Tonight Mark & I are going to attempt something new. We’re going to write and record a song over a G+ Hangout video chat. Not sure if this is going to work or just end in frustrating failure, but stay tuned and we’ll post the result… If one is produced.
“OK. Here’s the demo of that track I texted you about. We’ve been talking a lot recently about not sending each other completed songs, but I’ve gone too far in the other direction. I’ve taken a day and half to sketch down a basic thought and then passed it to you. Actually, I’ve thrown the pieces of a disaster at you and yelled, “Here! The fucker’s all yours!” I think it has potential.”—Actual text from the email Rob sent me along with the original demo for ‘Run For Your Life’.
Mark’s Notes: About 2 weeks ago, Rob sent me the music for this song, and I loved it. It had that straight ahead classic rock sound. He asked me to come up with lyrics for it. Piece of cake. I then spent most of the last 2 weeks drawing a complete blank. Then I came up with the chorus, and the rest of the stalker vibe lyrics quickly fell into place 2 days ago.
I’m kinda smitten with this song. Rob put together great music, and all I had to do is sing and some mixing. And this song is one of the first times I just felt really comfortable singing.
Rob’s Notes: This song started off rough. I wrote the intro, verse, and chorus music and then hit a wall. I had no idea where it should go. I slapped on a random title and dumped it on Mark. Literally dumped. I sent him an e-mail,. unannounced, that basically said, “This is the music I started writing and never finished. Good luck with it.” He took this to a new level. Might be my favorite song we’ve ever written together.
The Bacon Bourbon Ice Cream Campaign Song - The Really Good Pot Roast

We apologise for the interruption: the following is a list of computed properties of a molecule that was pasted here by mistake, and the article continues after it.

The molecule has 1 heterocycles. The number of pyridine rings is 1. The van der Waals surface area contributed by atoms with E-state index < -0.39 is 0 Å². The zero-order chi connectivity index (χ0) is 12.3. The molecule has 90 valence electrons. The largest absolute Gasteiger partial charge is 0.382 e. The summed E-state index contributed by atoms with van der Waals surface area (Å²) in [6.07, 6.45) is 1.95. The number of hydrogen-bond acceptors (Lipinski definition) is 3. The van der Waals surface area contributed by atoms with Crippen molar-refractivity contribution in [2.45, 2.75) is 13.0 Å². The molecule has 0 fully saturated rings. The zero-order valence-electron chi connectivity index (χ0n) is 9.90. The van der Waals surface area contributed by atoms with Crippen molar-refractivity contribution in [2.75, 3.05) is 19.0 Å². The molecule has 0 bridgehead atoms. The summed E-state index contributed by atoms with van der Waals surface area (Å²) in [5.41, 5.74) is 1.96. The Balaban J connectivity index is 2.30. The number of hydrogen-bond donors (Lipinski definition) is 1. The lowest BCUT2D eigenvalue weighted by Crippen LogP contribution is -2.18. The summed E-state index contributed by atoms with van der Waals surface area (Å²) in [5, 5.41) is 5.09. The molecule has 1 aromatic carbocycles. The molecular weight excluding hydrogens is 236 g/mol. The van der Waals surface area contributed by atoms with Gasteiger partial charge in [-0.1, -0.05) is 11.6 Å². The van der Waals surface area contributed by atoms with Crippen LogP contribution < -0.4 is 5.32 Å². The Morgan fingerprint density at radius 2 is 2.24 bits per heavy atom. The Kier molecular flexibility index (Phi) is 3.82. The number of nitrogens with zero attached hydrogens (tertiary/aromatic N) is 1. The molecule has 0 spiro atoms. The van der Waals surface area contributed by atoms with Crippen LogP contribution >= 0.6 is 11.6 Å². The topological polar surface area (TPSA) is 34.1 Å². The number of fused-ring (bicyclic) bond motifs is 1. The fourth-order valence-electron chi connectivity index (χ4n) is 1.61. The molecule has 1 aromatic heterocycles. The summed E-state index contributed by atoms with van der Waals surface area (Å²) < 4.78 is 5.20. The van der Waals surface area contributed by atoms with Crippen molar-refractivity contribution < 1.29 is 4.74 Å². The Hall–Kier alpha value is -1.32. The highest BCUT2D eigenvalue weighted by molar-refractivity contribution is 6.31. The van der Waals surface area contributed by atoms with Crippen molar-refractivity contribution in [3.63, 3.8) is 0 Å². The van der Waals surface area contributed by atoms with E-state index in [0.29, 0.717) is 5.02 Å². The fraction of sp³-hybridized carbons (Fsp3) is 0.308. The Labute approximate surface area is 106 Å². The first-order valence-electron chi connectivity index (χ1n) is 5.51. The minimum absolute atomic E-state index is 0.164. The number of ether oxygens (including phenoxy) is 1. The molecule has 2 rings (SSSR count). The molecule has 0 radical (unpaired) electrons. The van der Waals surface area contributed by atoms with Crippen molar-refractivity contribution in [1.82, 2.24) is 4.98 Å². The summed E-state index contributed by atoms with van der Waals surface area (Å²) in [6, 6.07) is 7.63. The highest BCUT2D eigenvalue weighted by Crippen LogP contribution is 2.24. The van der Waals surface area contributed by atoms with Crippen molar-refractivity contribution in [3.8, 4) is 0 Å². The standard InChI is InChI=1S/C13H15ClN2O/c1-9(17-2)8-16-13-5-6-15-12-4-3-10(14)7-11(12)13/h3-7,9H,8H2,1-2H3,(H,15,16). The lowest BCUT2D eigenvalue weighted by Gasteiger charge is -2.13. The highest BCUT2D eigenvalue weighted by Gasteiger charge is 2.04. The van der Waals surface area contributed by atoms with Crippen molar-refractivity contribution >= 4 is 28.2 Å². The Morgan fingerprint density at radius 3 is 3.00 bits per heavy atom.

This song is a response to a Plot Generator Idea someone threw out there by the @FAWM Twitter account. The original tweet read, “Plot Generator song idea: After a nightmare, a princess addicted to pain killers perfects a recipe for bacon ice cream.” This princess is addicted to Xanax and Valium instead of pain killers. They seem more regal.
This song has bourbon AND bacon. What else could you possibly want.
Mark’s Note: Rob wrote a song for the Serious as a Heart Attack album called ‘Dr. Scott’s Scotch’, which was a nursery rhyme style groove track. I love how this song kinda echos back to that storytelling style.
Last month we posted about getting played on Don Campau’s No Pidgeonholes radio in Europe. In March, Don will be playing another one of our tracks from our latest album, You Have Died of Dysentery. Our song Lifeline will be featured in the first of two European editions of No Pidgeonholes radio, a show dedicated to independent and home-recorded music. You can listen to the shows now by clicking the link above.
The track has a electronic-rock feel that is reminiscent of You Have Died of Dysentery. Guitars are being layered. At Mark’s request, I’ve included a section with 7 chord changes despite the fact that Woodie Guthrie clearly said, “Anything more than 3 chords is just showing off.”
OK. I’ve put in a generic drum beat to keep time and I’ve got a riff I’d like to design the track around. Now I just need to train myself to play the damn thing fast enough to keep tempo without making 1,000 mistakes we’d be in business.
“You can absolutely blog about specific patient encounters, but you have a duty to be respectful of the patients privacy. They allowed you to participate in their care and they deserve the utmost respect from that. However, if telling a story can be educational and informative, you can write about your individual experiences in providing patient care. You can actually include quite a bit of detail in your nursing or healthcare narratives about patient encounters and experiences. The key is to make sure that the details are never specific enough to tie back to any individual patient. It is also a good idea to change certain details of the story completely so that a patient is absolutely unidentifiable. You can have fun with this and make for a much more entertaining read. You aren’t writing research articles. In blogging the details are not as important as telling the story anyways.”
Patient age above 82 (it might be 83, I can’t recall) 89 is considered an identifying characteristic and also should not be used.
According to CMS (The Center for Medicare & Medicaid Services), here’s what you’re looking to censor if you’re writing a medical-interaction related blog: